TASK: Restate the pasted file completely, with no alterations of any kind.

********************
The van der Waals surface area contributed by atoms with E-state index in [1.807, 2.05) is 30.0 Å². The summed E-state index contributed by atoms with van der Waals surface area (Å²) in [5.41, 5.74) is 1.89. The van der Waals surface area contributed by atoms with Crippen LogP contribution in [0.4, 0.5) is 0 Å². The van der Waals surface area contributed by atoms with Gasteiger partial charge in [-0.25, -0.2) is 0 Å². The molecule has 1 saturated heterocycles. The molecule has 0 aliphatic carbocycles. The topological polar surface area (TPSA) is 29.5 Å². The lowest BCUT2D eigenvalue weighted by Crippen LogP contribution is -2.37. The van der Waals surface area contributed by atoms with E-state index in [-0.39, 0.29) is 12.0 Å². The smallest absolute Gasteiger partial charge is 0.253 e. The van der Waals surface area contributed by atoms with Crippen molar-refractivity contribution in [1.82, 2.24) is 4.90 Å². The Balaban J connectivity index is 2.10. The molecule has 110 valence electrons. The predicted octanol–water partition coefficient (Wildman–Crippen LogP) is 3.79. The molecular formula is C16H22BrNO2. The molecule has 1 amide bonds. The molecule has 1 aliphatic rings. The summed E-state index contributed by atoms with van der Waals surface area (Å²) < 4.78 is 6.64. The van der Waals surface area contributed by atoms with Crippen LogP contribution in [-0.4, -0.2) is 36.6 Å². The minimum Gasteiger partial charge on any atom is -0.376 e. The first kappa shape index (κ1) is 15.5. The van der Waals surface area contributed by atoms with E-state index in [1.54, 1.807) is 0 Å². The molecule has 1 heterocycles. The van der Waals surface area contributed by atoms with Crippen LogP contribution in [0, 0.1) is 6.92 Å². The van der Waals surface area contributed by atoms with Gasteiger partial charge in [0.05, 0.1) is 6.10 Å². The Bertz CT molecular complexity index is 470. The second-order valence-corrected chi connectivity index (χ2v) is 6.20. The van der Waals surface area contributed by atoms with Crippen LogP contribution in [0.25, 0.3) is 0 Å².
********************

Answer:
The van der Waals surface area contributed by atoms with E-state index in [1.807, 2.05) is 30.0 Å². The summed E-state index contributed by atoms with van der Waals surface area (Å²) in [5.41, 5.74) is 1.89. The van der Waals surface area contributed by atoms with Crippen LogP contribution in [0.4, 0.5) is 0 Å². The van der Waals surface area contributed by atoms with Gasteiger partial charge in [-0.25, -0.2) is 0 Å². The molecule has 1 saturated heterocycles. The molecule has 0 aliphatic carbocycles. The topological polar surface area (TPSA) is 29.5 Å². The lowest BCUT2D eigenvalue weighted by Crippen LogP contribution is -2.37. The van der Waals surface area contributed by atoms with E-state index in [-0.39, 0.29) is 12.0 Å². The smallest absolute Gasteiger partial charge is 0.253 e. The van der Waals surface area contributed by atoms with Crippen molar-refractivity contribution in [1.82, 2.24) is 4.90 Å². The Balaban J connectivity index is 2.10. The molecule has 110 valence electrons. The predicted octanol–water partition coefficient (Wildman–Crippen LogP) is 3.79. The molecular formula is C16H22BrNO2. The molecule has 1 amide bonds. The molecule has 1 aliphatic rings. The summed E-state index contributed by atoms with van der Waals surface area (Å²) < 4.78 is 6.64. The van der Waals surface area contributed by atoms with Crippen LogP contribution in [-0.4, -0.2) is 36.6 Å². The minimum Gasteiger partial charge on any atom is -0.376 e. The first kappa shape index (κ1) is 15.5. The van der Waals surface area contributed by atoms with E-state index in [1.54, 1.807) is 0 Å². The molecule has 1 heterocycles. The van der Waals surface area contributed by atoms with Crippen LogP contribution in [0, 0.1) is 6.92 Å². The van der Waals surface area contributed by atoms with Gasteiger partial charge in [0.05, 0.1) is 6.10 Å². The Bertz CT molecular complexity index is 470. The second-order valence-corrected chi connectivity index (χ2v) is 6.20. The van der Waals surface area contributed by atoms with Crippen LogP contribution in [0.25, 0.3) is 0 Å².